Souira Qedima [Aguz], North Africa, Marocco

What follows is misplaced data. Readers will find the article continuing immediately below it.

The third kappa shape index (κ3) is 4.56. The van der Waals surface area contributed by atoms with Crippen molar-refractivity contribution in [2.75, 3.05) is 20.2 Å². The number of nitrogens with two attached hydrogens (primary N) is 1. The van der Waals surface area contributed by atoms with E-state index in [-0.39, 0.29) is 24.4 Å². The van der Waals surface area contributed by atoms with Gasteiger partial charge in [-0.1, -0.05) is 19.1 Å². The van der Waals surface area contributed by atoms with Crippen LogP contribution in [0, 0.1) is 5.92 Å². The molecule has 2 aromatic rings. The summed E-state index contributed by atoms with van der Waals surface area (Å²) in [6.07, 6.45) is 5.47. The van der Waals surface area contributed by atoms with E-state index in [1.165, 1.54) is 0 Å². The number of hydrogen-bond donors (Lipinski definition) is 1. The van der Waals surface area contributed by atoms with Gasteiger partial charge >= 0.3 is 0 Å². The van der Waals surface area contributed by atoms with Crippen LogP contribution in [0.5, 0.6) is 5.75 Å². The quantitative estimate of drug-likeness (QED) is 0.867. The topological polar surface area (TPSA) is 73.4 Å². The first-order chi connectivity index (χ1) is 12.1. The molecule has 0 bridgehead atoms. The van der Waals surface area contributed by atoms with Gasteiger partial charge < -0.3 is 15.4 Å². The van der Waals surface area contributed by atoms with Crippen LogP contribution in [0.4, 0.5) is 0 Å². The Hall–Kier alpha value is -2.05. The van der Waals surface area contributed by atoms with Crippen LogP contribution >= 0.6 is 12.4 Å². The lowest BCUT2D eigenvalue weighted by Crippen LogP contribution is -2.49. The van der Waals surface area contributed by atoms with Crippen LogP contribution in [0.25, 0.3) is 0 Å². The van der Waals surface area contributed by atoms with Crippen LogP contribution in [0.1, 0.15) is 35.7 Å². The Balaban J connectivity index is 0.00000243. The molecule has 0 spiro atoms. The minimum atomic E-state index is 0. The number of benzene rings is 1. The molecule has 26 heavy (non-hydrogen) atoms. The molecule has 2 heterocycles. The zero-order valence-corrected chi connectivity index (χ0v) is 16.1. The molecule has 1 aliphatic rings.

The mouth of the Tensift River, on the right bank of which now stands the small town of Souira Qedima, was, since the Portuguese establishment in Safi, about five leagues to the north at a coastal point coveted by Portugal. Although the ownership of the place records grants from 1508, the decision to build a castle of stone and lime would only be put into practice after 1519. Nuno de Mascarenhas proposed to King Manuel I building in what was then called Aguz, to be funded by the crown, but organized, directed and defended from Safi. That same year, João Subtil, bishop of that city, wrote a missive describing the project for a large castle surrounded by water on two sides. Vestiges found in Souira Qedima, whose eastern and southern sides were recently restored, formally confirm the bishop’s description, but attest to a reduction by half of the initial plan. Contrary to the 130 fathoms proposed, the perimeter of the work undertaken has only 65. It consists of a square castle with more than 35 metres each side, taking into account the corners stolen by the two cylindrical bastions on the northwest and southeast angles. The walls are reinforced on the lower level by a solid cavetto which serves as a breakwater on the southwestern corner. The entrance was made through the eastern sector, sheltered by the bastion, to an interior that included the usual offices, protected by a wraparound parapet walk 39 palms above ground level with access to the parapet of loopholes and battlements. The bastions had radial gun emplacements which also covered the flanks with the capacity to hold heavier artillery. In 1520, the castle appears to have been completed, as Duarte Fogaça is presented as the prior of a recently built and populated Castle of Aguz. History lost track of the Castle of Aguz around 1524 or 1525, but it certainly succumbed to the permanent and increasing threats by the southern shariff.